Back to the Campground
The B’s Campground and Marina restrooms are nice as camping facilities go. They appeared to have been recently remodeled, were nicely tiled, with hot and cold water at the sinks and in the showers. There is an open air shower that accommodates one or more persons along with restrooms with solo showers. There was at times a mild sulfur smell so I assume the restrooms use well water. That was not an issue for us. We’d take those restrooms at a campground any day. The restrooms also had jokes written on small chalk boards that changed daily. We thought that was a cool touch.
Be sure to check out the chickens while you are there. When we visited B’s Campground and Marina the chickens were probably about or 7 weeks old, so when you get there they’ll be big girls and boys and if you’re lucky you may be eating some of their eggs at the Chikn Butt Cafe!
You’ll see all kinds of wildlife around the Withalacoochee Bay. We saw many types of birds, fish, and a few alligators basking, but by far the best encounters we had were with the manatees and dolphins. We had some really close encounters with both!
We see dolphins in the river, marshes, and near the boat at home and on our various vacations. I’ve had some seriously close encounters with them while surfing as well, but the experience in the boat this time around was different than any before. In this case we were cruising across the Withlacoochee Bay in about 6 feet of water as several dolphins started riding the bow waves of our 16 foot Bass Tracker boat! I could feel their presence as the feeling of the boat against the water changed from their body pressure as they hugged close to the boat. It was so cool to see them riding so close to such a small boat relative to their own size. We continued to see many dolphins from a distance, but none as close as those.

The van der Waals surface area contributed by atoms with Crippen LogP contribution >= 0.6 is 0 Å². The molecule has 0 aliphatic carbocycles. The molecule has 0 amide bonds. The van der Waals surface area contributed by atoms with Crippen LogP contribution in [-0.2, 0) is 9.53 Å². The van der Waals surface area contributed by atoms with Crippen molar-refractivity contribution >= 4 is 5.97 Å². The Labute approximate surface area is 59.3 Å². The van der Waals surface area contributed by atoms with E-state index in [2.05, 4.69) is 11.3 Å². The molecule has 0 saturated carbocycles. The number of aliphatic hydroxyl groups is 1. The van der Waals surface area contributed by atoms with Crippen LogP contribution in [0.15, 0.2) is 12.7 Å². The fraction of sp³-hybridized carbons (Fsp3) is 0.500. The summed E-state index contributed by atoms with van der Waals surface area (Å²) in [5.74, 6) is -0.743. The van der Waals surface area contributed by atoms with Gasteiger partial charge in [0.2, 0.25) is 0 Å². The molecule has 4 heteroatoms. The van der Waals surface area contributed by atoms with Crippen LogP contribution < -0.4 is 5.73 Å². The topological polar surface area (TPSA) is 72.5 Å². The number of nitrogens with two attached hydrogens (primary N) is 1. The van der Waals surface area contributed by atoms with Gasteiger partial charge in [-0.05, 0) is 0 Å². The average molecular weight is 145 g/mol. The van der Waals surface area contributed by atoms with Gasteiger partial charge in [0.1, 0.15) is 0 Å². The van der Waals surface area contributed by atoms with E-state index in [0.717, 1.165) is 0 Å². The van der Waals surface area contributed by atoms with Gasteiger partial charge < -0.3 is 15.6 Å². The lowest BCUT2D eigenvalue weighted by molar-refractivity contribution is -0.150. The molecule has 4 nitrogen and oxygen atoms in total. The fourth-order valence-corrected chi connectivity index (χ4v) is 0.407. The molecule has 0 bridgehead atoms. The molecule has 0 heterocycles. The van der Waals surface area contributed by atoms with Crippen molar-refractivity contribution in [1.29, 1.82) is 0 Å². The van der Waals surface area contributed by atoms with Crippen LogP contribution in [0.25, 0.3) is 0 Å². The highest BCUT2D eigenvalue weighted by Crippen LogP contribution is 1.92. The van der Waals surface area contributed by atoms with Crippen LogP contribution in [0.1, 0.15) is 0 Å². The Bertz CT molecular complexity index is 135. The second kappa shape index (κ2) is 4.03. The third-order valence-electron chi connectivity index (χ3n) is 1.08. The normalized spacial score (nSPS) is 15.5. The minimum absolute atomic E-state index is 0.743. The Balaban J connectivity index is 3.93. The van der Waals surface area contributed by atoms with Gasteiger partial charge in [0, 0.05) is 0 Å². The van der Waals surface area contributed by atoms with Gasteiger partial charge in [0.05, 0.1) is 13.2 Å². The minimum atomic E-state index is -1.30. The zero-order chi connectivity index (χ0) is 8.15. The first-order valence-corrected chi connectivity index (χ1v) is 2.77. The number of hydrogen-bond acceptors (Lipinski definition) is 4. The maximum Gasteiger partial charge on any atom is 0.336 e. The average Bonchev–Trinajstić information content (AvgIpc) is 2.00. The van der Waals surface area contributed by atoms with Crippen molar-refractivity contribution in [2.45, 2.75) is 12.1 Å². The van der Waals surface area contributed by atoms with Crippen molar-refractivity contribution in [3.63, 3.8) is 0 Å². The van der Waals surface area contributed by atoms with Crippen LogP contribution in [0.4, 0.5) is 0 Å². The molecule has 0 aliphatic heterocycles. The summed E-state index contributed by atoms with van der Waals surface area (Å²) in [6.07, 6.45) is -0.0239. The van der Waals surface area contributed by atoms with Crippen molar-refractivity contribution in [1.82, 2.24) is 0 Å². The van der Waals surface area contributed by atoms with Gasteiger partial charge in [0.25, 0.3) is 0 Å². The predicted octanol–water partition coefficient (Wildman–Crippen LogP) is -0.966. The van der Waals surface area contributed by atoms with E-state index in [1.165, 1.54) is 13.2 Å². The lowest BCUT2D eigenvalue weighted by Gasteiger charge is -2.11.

The second night brought us a manatee fest just in front of the boat ramp at the end of Highway 40. The ramp was under construction at the time and the manatees seemed to be taking advantage of the lack of boat traffic. As we fished the evening away, we watched them toss and turn in balls of several animals in the shallow water. Some came near the boat to check us out, and one gave us a little bump before moving slowly away. It’s cool to hear them exhaling, or to see the occasional young calf floating at the surface as the adults get social.
Michelle and I agree that this was a trip to remember. While if we had it to do all over again, we would probably do things differently that first night, but since that isn’t possible we will always have some great stories to tell, and will always have something to laugh about. We’re thinking that we may head a little further south in the future to the Crystal River area. We can’t wait! So many places to see and so little time.